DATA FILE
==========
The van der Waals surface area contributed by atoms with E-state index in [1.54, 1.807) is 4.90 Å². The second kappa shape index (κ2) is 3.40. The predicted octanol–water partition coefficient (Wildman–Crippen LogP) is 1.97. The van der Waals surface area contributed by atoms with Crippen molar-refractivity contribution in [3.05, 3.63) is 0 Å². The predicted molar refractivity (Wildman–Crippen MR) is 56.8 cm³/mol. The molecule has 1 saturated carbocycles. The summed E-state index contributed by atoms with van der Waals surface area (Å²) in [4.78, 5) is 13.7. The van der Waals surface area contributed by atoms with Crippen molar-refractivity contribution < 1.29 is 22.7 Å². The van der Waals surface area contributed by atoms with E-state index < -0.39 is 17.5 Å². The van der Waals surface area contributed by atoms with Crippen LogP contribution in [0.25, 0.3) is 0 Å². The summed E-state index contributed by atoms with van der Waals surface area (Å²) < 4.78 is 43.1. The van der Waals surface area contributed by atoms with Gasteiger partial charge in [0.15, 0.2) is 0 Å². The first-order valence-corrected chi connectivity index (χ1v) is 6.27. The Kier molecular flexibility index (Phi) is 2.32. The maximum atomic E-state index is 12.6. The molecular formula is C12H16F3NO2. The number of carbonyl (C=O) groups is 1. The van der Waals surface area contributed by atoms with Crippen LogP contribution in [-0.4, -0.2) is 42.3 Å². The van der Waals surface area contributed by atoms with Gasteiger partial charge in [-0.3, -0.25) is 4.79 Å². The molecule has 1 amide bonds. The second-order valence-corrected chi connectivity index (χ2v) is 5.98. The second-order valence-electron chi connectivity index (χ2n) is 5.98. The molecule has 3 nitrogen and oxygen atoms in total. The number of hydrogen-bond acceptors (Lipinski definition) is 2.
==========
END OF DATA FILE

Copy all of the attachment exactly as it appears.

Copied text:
The van der Waals surface area contributed by atoms with E-state index in [1.54, 1.807) is 4.90 Å². The second kappa shape index (κ2) is 3.40. The predicted octanol–water partition coefficient (Wildman–Crippen LogP) is 1.97. The van der Waals surface area contributed by atoms with Crippen molar-refractivity contribution in [3.05, 3.63) is 0 Å². The predicted molar refractivity (Wildman–Crippen MR) is 56.8 cm³/mol. The molecule has 1 saturated carbocycles. The summed E-state index contributed by atoms with van der Waals surface area (Å²) in [4.78, 5) is 13.7. The van der Waals surface area contributed by atoms with Crippen molar-refractivity contribution < 1.29 is 22.7 Å². The van der Waals surface area contributed by atoms with E-state index < -0.39 is 17.5 Å². The van der Waals surface area contributed by atoms with Crippen LogP contribution in [0.25, 0.3) is 0 Å². The summed E-state index contributed by atoms with van der Waals surface area (Å²) < 4.78 is 43.1. The van der Waals surface area contributed by atoms with Gasteiger partial charge in [0.15, 0.2) is 0 Å². The first-order valence-corrected chi connectivity index (χ1v) is 6.27. The Kier molecular flexibility index (Phi) is 2.32. The maximum atomic E-state index is 12.6. The molecular formula is C12H16F3NO2. The number of carbonyl (C=O) groups is 1. The van der Waals surface area contributed by atoms with Crippen LogP contribution in [-0.4, -0.2) is 42.3 Å². The van der Waals surface area contributed by atoms with Gasteiger partial charge in [-0.3, -0.25) is 4.79 Å². The molecule has 1 amide bonds. The second-order valence-corrected chi connectivity index (χ2v) is 5.98. The second-order valence-electron chi connectivity index (χ2n) is 5.98. The molecule has 3 nitrogen and oxygen atoms in total. The number of hydrogen-bond acceptors (Lipinski definition) is 2.